Later medieval additions included a large porch on the south side of the nave, several new windows, and a rood-screen with an altar on the loft, against the nave arch. The church is shown as complete in a rough representation of it made after 1605, but in 1686 when the chancel floor was unpaved and the bells out of use the passage into the body of the church was described as utterly ruinate. (fn. 113) Perhaps the already neglected nave was put beyond repair by the storm of 1703 which greatly damaged the town. (fn. 114) A brief for repairs to damage to the sum of £2,203 was issued in 1714, (fn. 115) and it was presumably between then and 1720 that the eastern bay of the nave, aisleless, was converted into a west porch, a fragment of the former west wall being the only other part of the nave to remain above ground. (fn. 116)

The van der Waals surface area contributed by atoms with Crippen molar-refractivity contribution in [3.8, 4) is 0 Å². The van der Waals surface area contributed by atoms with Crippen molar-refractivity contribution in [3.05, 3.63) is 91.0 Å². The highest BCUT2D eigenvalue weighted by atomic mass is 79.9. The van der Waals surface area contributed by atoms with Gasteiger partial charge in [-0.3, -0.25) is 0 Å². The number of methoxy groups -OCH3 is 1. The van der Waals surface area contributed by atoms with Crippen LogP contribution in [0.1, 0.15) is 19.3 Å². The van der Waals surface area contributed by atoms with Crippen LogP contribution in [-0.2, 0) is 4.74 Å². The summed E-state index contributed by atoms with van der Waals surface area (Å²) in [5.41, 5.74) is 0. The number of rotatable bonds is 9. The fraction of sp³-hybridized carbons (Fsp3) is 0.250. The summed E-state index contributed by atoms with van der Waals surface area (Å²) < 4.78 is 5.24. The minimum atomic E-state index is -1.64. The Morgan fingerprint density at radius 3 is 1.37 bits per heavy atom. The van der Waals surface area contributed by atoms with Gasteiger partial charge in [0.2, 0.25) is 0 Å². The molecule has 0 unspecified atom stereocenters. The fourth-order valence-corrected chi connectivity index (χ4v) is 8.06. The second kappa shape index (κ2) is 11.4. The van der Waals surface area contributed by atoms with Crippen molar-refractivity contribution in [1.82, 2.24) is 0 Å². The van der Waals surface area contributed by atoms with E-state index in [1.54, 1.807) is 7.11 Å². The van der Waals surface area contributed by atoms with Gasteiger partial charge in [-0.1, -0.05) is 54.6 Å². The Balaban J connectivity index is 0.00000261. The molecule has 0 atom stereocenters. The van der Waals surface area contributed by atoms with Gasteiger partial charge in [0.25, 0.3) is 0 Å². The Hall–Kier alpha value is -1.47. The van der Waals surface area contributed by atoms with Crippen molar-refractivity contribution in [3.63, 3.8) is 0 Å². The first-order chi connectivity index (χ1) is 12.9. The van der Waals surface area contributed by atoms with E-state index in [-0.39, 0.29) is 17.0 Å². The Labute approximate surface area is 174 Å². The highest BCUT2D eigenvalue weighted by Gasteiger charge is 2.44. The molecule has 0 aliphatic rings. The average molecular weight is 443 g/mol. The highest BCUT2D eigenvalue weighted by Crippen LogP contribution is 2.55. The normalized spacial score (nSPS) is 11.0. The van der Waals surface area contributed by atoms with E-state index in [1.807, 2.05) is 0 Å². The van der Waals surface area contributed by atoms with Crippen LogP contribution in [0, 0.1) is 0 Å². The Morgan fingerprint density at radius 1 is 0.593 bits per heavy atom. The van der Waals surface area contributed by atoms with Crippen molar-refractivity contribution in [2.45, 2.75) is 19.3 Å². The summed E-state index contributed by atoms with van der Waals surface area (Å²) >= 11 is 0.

Some work was done on the church c. 1830, (fn. 117) but it was not until 1876 that there was a thorough restoration, under Arthur Loader, who put new windows into the aisles and opened up the north transept, clerestory, and tower arcades. (fn. 118) The north transept was dedicated in 1947 as a war memorial chapel. There are nine monuments of between 1832 and 1943 to members of the Hooper family. The font is of the late 12th century, and incised marks of perhaps the same period on the columns of the arcades are thought to be masons' marks, Templars' crosses, and crusaders' crosses. The plate includes pewter vessels of the 17th century. The four bells of 1686 (fn. 119) had been increased to five by 1724, (fn. 120) and were replaced by six in 1767. One was removed, four were recast in 1896, and two more were added to make up the eight in 1897. The registers begin in 1566 and are virtually complete. (fn. 121)